Kale, an everyday winter vegetable for the Dutch. However, once you look into it, kale could be one of the greatest superfoods. Even America has discovered kale as a superfood. But how healthy is kale actually and where can kale play a positive role when it comes to our health?
Kale is a leafy vegetable that is easy to grow. Kale does not need special soil and can actually grow anywhere. It is a typical vegetable that we eat in autumn and winter. Officially, kale is called Brassica oleracea var. Sabellica.
In addition to some pure varieties, there are also some hybrid varieties. The pure varieties are:
- Westland autumn
- Westland winter
- Westland half-height finely curled
By the way, the Westland Autumn is a variety that cannot withstand frost.
Although we always talk about regular kale, there are some different types, namely:
- Bush kale
- Dwarf or cut kale
The bush kale is sown in June and planted within a month and finally harvested between September and February. This way, the kale can be eaten almost fresh from the field. In March the fairly long stems shoot through and bloom.
Dwarf or cut kale
This kale should not grow long stems (they have thin stems and eyes as if they form a rosette), precisely because it is mowed. Sowing is normally done in July and harvested between mid-September and early November.
Kale is healthy and is now considered a superfood (and is also affordable). But what exactly are the nutrients in kale?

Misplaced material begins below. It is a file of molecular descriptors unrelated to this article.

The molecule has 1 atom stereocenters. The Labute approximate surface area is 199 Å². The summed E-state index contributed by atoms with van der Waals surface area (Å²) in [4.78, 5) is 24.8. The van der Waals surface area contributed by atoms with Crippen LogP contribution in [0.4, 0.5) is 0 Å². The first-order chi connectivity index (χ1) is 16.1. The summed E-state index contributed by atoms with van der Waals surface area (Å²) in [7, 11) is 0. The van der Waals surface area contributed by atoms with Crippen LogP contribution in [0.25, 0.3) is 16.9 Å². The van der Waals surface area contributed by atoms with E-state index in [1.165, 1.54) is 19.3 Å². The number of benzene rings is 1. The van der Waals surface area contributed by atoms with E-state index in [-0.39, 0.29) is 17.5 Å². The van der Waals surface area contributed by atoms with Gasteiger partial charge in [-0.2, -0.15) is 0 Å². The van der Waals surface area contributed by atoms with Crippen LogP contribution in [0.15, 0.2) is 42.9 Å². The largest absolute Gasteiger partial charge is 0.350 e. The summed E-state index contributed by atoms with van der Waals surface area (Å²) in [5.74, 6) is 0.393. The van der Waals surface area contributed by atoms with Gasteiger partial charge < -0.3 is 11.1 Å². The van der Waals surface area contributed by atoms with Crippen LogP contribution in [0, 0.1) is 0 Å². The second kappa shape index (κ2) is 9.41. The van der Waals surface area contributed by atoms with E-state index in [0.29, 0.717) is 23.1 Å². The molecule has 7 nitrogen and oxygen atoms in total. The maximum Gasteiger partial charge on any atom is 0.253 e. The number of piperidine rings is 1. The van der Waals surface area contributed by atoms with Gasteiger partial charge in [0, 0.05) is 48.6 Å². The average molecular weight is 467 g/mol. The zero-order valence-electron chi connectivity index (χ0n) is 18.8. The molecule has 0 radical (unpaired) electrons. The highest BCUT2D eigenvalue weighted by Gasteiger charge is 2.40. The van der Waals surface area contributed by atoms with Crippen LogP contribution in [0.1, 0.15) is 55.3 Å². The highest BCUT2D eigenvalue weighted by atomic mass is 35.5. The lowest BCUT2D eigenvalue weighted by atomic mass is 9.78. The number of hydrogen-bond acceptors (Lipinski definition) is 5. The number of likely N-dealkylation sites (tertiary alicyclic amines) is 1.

100 grams of fresh kale contains:
- Vitamin C
- Vitamin B1/B2/B3
- Vitamin A
- Vitamin K
- Vitamin E
Antioxidants / against diseases
Kale contains many antioxidants and these are important to protect the cells in your body against free radicals. Free radicals are atoms that are in fact no longer in balance. If free radicals are not produced intentionally by the body, they can cause disease. Antioxidants are therefore important for the body.
With the normal 200 grams of vegetables (per day), kale contains significantly more nutrients than the minimum you need. All in all, kale is good for building resistance, bones and teeth.
Furthermore, kale is a good counterpart for diabetes, cancer, obesity and cardiovascular disease.
Kale is also sustainable, because just compare it with beef. Kale is ready for consumption within about 60 days. A piece of beef from a cow needs 1.5 to 2 years. The substances required to produce the product are eleven times as much for cows as for kale.
How to apply?
In addition to the well-known stew with potatoes, sausage and a hole of gravy (not too much), you can also mix kale in a salad or make a vegetable juice in a smoothie. This also makes kale a vegetable that you can eat more often… and try a variant yourself. For example, replace the sausage with bacon, put kale in a smoothie with banana or use it in a salad with a piece of salmon. Kale is extremely healthy, tasty and versatile.